Honestly, I linked to you because I wanted to drive traffic to your site. 😉

      My only point is that while it’s a good trend, we still need a massive improvement to make up for what was lost and these numbers are only moderately making up for initial losses.

      “Over President Bush’s presidency, the private sector created a net 141,000 jobs . I’ll bring Bill Clinton’s eight years in here – 22 million jobs in 8 years. Compared to that, Bush’s record looks pretty pathetic. Just sayin’. Or am I misreading what you’ve said here?”

      The statistics support your point here.

      • CRS52 says:

        Unemployment numbers are lagging indicators. They, and the problems that created them, didn’t suddenly spring into existence the day Obama was elected- but that is exactly what the Republicans seem to want us to believe-,just has they want us to believe in supply-side economics even though it has ever been shown to work- NEVER, and you cannot point to one example in our country’s history where it has.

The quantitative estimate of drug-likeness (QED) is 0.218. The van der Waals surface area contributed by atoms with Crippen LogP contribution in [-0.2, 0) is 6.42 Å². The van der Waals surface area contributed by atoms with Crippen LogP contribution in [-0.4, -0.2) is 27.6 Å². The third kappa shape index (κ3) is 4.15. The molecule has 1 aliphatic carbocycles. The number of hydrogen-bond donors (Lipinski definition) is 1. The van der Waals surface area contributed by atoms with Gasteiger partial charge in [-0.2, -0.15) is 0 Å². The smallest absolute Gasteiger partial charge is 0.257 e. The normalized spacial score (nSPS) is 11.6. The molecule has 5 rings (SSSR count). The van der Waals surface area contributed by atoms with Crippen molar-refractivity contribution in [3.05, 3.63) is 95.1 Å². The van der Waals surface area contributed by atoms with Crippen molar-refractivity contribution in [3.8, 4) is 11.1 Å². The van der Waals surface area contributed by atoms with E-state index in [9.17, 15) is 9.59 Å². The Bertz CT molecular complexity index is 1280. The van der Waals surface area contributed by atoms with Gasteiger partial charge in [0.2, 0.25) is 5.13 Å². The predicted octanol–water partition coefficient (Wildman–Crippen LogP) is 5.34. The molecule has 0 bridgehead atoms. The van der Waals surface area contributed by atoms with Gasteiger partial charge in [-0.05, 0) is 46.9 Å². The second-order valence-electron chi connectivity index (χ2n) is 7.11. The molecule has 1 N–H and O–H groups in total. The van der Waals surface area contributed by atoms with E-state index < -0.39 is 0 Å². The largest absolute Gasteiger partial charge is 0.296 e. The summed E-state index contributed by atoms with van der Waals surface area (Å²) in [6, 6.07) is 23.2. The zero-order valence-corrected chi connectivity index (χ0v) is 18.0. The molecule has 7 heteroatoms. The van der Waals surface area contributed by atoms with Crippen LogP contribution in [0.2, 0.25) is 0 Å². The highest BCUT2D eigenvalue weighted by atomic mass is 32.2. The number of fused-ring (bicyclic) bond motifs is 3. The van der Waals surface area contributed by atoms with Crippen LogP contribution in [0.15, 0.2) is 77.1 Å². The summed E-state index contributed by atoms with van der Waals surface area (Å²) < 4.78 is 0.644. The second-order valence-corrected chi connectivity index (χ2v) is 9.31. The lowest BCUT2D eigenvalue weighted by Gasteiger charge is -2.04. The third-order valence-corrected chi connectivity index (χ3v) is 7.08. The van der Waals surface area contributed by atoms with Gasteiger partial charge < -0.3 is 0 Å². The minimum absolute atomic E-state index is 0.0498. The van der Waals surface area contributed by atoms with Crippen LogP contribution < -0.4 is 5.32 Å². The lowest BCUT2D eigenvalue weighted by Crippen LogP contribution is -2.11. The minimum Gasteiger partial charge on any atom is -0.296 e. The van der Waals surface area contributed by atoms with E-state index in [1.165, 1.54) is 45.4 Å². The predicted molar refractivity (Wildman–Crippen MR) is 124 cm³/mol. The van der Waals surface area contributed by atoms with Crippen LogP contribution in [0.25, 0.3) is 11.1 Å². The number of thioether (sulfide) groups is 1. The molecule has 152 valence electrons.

Just once I would like to hear a Republican say ” We screwed up- let’s try to fix it” iinstead of “It was really all the Democrats’ fault.”

        • Sure, they are lagging indicators, but just how long are the Democrats going to keep blaming Bush for the country’s economic woes?

          Obama has been in office for over 2 and a half years, and the country’s unemployment situation is getting worse, not better. At some point, Democrats need to accept their share of the blame. They continue to make empty promises they know they cannot keep such as providing Medicare or Social Security in the same manner for my generation, and continue to refuse to cut spending. Republicans should agree to a tax increase on all Americans as well, not just the population that already pays most of the taxes.

          To blame President Bush for today’s 9.2% unemployment 2.5 years after he left office is disingenuous in the extreme. President Obama’s economic policies have failed. Period.

        • No they started when them Democrats took control of congress in the 2006 elections and there has not been a budget since

  2. Nobody says: